Lois Melina has been a voice of wisdom and authority in the world of adoption for decades. We connected with Melina upon the publication of her latest book, The Grammar of Untold Stories,a collection of personal essays, to discuss immigration and international adoption, transracial adoption and the Black Lives Matter movement, and the many ways adoption and infertility continue to surface in her writing.
For years, many white adoptive parents of children of color have sought to claim the relatively passive “not-racist” identity, but now is the time to push beyond self-examination into action and become an anti-racist family. Learn how to interrogate your own white privilege; talk with your child about systemic racism, the murders of George Floyd, Breonna Taylor, and too many others, and the resulting Black Lives Matter protests; and commit to working toward justice.
As my children move into the world without me, I can’t protect them the way I could when they were little. I can’t assume that their lives and actions will be cloaked with the same privilege I was born with.
Fifteen years into parenting in a transracial family, I thought I had heard it all—with appropriate comebacks at the ready—until an interaction with a racist (former) boss left me simply dumbfounded.
Isaac is 14 years old, but he’s six feet tall and almost two hundred pounds. He’s also black. He hasn’t been a discipline problem since the day he came home, but someone who doesn’t know him could see him as a threat. So what was I to do on a recent evening when he asked to bike home alone in the dark?
A mother seeks advice in selecting a school for her daughter, who is biracial. How to weigh general diversity vs. specific racial representation vs. distance from the family’s home?
A homeland trip can help kids connect “where I come from” to “where I’m going.” Having traveled with thousands of adoptive families, I’m delighted to share my thoughts on the impact of homeland travel on identity formation.
In this excerpt from That Kind of Mother, by Rumaan Alam, the white adoptive mother of a black child learns about importance of talking with her son about racism and interactions with the police.
When my transracially adopted son was teased about adoption at school, he came home upset—and also bewildered about how his friend could have known. When I heard this (and when it came out that he wasn’t wholly innocent in the exchange), was it wrong that my reaction turned from anger to laughter?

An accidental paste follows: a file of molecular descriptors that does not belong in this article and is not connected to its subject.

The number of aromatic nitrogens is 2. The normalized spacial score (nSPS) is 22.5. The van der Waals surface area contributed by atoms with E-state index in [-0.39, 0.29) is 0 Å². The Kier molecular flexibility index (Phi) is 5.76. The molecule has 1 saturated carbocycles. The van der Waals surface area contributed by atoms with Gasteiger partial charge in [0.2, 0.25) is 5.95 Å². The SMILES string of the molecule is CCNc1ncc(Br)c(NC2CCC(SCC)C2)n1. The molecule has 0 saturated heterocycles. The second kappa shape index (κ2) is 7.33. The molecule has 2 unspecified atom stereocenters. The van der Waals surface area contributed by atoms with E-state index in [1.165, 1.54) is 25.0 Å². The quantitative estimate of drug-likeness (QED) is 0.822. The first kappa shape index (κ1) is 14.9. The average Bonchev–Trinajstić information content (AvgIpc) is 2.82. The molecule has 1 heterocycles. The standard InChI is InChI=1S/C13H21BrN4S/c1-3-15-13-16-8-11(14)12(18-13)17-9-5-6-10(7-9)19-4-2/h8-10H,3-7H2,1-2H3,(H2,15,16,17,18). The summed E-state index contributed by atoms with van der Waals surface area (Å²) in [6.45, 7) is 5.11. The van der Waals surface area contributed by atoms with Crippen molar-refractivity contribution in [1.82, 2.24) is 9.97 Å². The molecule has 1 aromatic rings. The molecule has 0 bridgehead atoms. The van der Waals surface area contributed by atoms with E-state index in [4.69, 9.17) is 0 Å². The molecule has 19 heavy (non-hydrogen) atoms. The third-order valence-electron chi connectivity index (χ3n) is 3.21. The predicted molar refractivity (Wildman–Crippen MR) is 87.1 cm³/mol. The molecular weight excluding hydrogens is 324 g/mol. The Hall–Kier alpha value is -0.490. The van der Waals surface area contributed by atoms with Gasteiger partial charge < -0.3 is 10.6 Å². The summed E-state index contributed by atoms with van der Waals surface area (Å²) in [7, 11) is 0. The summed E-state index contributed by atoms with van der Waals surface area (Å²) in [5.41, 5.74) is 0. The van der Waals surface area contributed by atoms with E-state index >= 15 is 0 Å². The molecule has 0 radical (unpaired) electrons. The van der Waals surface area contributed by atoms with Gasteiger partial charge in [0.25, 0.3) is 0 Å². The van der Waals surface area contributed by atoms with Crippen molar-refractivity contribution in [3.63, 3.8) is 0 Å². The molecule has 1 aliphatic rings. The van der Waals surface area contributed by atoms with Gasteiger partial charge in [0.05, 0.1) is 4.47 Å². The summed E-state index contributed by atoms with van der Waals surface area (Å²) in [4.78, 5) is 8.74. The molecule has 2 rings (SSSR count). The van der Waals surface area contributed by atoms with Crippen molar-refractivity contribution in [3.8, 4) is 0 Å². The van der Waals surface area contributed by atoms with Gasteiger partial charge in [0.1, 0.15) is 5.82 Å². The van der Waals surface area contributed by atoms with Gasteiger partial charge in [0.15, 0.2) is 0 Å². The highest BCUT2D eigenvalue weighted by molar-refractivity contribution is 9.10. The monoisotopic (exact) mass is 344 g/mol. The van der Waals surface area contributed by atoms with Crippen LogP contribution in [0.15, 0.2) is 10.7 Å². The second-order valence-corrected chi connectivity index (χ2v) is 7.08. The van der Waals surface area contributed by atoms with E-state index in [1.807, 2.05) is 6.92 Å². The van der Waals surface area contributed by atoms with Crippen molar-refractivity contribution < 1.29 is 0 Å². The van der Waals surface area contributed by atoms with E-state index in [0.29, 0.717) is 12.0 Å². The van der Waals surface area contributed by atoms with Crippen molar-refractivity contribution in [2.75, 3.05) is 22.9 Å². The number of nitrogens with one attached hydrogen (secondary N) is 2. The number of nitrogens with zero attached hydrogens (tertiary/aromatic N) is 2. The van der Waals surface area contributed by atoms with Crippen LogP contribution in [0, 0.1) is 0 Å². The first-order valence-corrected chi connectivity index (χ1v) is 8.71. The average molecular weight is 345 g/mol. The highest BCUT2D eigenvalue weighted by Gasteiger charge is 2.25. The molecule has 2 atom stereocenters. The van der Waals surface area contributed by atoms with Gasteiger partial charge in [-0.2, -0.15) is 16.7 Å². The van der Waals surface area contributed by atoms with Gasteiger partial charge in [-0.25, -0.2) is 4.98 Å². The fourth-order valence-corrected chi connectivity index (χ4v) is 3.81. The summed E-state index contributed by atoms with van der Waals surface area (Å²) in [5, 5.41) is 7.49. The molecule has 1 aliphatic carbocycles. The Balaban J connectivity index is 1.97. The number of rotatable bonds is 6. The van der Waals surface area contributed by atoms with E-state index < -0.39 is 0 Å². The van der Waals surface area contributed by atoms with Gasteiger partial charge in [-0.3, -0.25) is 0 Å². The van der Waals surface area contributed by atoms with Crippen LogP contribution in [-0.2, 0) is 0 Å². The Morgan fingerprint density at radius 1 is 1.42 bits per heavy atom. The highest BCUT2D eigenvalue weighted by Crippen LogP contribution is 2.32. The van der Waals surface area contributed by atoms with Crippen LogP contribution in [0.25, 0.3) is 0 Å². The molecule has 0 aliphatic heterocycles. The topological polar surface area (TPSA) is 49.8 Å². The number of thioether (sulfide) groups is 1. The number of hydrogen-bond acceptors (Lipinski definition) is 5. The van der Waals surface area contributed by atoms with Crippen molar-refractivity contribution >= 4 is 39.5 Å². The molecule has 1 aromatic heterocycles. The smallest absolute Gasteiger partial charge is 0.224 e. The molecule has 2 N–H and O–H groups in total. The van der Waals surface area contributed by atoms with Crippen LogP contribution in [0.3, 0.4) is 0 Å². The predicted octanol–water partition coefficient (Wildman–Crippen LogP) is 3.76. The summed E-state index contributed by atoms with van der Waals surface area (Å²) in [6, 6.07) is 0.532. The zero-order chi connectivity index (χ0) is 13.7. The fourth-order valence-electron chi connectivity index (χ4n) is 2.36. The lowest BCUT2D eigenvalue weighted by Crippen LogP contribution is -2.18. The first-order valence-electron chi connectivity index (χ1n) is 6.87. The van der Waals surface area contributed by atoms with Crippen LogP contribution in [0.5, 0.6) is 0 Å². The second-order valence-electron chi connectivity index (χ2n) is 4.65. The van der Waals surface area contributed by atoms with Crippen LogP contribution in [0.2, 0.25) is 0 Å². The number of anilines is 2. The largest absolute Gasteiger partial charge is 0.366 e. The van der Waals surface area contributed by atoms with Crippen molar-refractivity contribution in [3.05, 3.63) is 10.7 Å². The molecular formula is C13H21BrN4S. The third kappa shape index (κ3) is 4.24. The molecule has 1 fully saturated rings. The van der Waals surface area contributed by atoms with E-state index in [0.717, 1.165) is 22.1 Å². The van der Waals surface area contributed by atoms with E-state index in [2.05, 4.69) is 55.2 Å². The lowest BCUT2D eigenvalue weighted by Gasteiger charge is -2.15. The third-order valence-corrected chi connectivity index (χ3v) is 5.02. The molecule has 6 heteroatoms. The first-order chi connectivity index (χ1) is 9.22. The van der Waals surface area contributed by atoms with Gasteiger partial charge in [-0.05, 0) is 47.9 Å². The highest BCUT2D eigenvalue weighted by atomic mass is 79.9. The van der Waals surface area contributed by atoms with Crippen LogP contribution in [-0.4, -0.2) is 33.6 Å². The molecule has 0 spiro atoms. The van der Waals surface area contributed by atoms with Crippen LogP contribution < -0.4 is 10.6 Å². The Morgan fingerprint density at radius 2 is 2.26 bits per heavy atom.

Racism exists, and it’s our job as parents to talk about it with our kids. Start with this glossary of important terms.
These books can help your child connect with her birth culture. Add your family’s favorites in the comments!
We left our house this morning a family of three, but the next time we walk through our front door, it will be as a family of four.
Growing up in Trinidad, I didn’t use the word black to describe myself. But as the mother of two black children in the U.S., I walk the fine line of raising them to believe they are capable and worthy while understanding that everyone in this country has been taught to discount their value.
Find ways to bond and connect with the culture of your adopted African American child.
An unexpected emergency tests the strength of a mother-daughter bond.
“From an early age, my children needed to know where they belonged—and the birth country where they came from.”
Although we knew our South American-born son would face challenges growing up in a predominantly white middle class suburb, we were totally unprepared for what was to come.
If your family is thinking about adopting a child of a different race, spend some time answering these six questions to help determine if it’s right for you.
As the parent of an Asian child, I am constantly called upon to help my daughter navigate between diminished achievements and heightened failures.
We’re committed to raising our son in our religion, but we won’t let his adoption erase essential parts of who he is.